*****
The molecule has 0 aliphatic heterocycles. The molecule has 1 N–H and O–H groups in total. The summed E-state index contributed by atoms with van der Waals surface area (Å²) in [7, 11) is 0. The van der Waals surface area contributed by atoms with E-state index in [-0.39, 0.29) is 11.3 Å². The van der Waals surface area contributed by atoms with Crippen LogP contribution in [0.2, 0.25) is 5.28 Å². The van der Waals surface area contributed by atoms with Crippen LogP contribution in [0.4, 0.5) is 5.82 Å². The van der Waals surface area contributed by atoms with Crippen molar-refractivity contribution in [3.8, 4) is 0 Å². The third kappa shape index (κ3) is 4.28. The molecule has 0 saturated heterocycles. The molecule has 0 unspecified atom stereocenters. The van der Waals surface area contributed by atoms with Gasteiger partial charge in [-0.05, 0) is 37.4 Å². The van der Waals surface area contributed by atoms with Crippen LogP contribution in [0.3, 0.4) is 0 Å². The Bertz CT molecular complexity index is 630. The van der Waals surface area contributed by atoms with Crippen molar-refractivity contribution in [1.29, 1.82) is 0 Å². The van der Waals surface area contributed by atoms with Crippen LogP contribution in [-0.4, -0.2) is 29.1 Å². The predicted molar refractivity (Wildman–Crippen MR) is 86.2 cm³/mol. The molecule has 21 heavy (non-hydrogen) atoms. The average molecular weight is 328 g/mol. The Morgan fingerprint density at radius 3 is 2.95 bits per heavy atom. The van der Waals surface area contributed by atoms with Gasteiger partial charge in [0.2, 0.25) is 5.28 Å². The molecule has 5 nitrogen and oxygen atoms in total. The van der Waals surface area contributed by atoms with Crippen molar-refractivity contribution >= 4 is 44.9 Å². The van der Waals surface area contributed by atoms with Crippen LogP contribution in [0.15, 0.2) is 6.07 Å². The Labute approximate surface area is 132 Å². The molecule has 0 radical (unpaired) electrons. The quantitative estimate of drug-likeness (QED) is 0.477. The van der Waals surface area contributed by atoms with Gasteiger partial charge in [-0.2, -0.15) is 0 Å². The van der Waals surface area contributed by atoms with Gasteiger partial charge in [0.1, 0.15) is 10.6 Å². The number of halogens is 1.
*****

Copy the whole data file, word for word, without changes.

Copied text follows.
The molecule has 0 aliphatic heterocycles. The molecule has 1 N–H and O–H groups in total. The summed E-state index contributed by atoms with van der Waals surface area (Å²) in [7, 11) is 0. The van der Waals surface area contributed by atoms with E-state index in [-0.39, 0.29) is 11.3 Å². The van der Waals surface area contributed by atoms with Crippen LogP contribution in [0.2, 0.25) is 5.28 Å². The van der Waals surface area contributed by atoms with Crippen LogP contribution in [0.4, 0.5) is 5.82 Å². The van der Waals surface area contributed by atoms with Crippen molar-refractivity contribution in [3.8, 4) is 0 Å². The third kappa shape index (κ3) is 4.28. The molecule has 0 saturated heterocycles. The molecule has 0 unspecified atom stereocenters. The van der Waals surface area contributed by atoms with Gasteiger partial charge in [-0.05, 0) is 37.4 Å². The van der Waals surface area contributed by atoms with Crippen LogP contribution in [0.3, 0.4) is 0 Å². The Bertz CT molecular complexity index is 630. The van der Waals surface area contributed by atoms with Crippen molar-refractivity contribution in [1.29, 1.82) is 0 Å². The van der Waals surface area contributed by atoms with Crippen LogP contribution in [-0.4, -0.2) is 29.1 Å². The predicted molar refractivity (Wildman–Crippen MR) is 86.2 cm³/mol. The molecule has 21 heavy (non-hydrogen) atoms. The average molecular weight is 328 g/mol. The Morgan fingerprint density at radius 3 is 2.95 bits per heavy atom. The van der Waals surface area contributed by atoms with Gasteiger partial charge in [0.2, 0.25) is 5.28 Å². The molecule has 5 nitrogen and oxygen atoms in total. The van der Waals surface area contributed by atoms with Crippen molar-refractivity contribution >= 4 is 44.9 Å². The van der Waals surface area contributed by atoms with Crippen LogP contribution in [0.15, 0.2) is 6.07 Å². The Labute approximate surface area is 132 Å². The molecule has 0 radical (unpaired) electrons. The quantitative estimate of drug-likeness (QED) is 0.477. The van der Waals surface area contributed by atoms with Gasteiger partial charge in [-0.2, -0.15) is 0 Å². The van der Waals surface area contributed by atoms with Gasteiger partial charge in [0.1, 0.15) is 10.6 Å². The number of halogens is 1.